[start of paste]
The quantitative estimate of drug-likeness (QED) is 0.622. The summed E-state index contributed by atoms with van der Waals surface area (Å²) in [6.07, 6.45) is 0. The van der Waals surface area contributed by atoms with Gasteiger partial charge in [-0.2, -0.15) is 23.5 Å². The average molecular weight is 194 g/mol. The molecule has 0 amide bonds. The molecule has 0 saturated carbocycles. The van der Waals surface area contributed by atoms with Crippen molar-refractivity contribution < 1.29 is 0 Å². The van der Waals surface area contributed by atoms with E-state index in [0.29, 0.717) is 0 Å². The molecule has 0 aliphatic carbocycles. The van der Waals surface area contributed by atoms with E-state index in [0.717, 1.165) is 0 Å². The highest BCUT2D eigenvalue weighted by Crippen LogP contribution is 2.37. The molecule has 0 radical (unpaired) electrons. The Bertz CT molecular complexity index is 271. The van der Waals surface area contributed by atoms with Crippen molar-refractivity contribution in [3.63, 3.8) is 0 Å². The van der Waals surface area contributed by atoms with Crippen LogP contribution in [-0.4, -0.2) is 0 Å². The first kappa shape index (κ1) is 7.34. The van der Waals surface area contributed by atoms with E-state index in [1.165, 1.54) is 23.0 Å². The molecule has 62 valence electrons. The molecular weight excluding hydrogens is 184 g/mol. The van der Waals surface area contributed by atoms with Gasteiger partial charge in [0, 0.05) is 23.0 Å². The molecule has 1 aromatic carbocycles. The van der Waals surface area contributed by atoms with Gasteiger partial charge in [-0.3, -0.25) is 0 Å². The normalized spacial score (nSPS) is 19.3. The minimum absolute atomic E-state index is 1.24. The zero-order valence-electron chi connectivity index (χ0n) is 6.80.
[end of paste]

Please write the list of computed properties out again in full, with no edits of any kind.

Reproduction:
The quantitative estimate of drug-likeness (QED) is 0.622. The summed E-state index contributed by atoms with van der Waals surface area (Å²) in [6.07, 6.45) is 0. The van der Waals surface area contributed by atoms with Gasteiger partial charge in [-0.2, -0.15) is 23.5 Å². The average molecular weight is 194 g/mol. The molecule has 0 amide bonds. The molecule has 0 saturated carbocycles. The van der Waals surface area contributed by atoms with Crippen molar-refractivity contribution < 1.29 is 0 Å². The van der Waals surface area contributed by atoms with E-state index in [0.29, 0.717) is 0 Å². The molecule has 0 aliphatic carbocycles. The van der Waals surface area contributed by atoms with E-state index in [0.717, 1.165) is 0 Å². The highest BCUT2D eigenvalue weighted by Crippen LogP contribution is 2.37. The molecule has 0 radical (unpaired) electrons. The Bertz CT molecular complexity index is 271. The van der Waals surface area contributed by atoms with Crippen molar-refractivity contribution in [3.63, 3.8) is 0 Å². The van der Waals surface area contributed by atoms with Crippen LogP contribution in [-0.4, -0.2) is 0 Å². The first kappa shape index (κ1) is 7.34. The van der Waals surface area contributed by atoms with E-state index in [1.165, 1.54) is 23.0 Å². The molecule has 62 valence electrons. The molecular weight excluding hydrogens is 184 g/mol. The van der Waals surface area contributed by atoms with Gasteiger partial charge in [0, 0.05) is 23.0 Å². The molecule has 1 aromatic carbocycles. The van der Waals surface area contributed by atoms with Gasteiger partial charge in [-0.3, -0.25) is 0 Å². The normalized spacial score (nSPS) is 19.3. The minimum absolute atomic E-state index is 1.24. The zero-order valence-electron chi connectivity index (χ0n) is 6.80.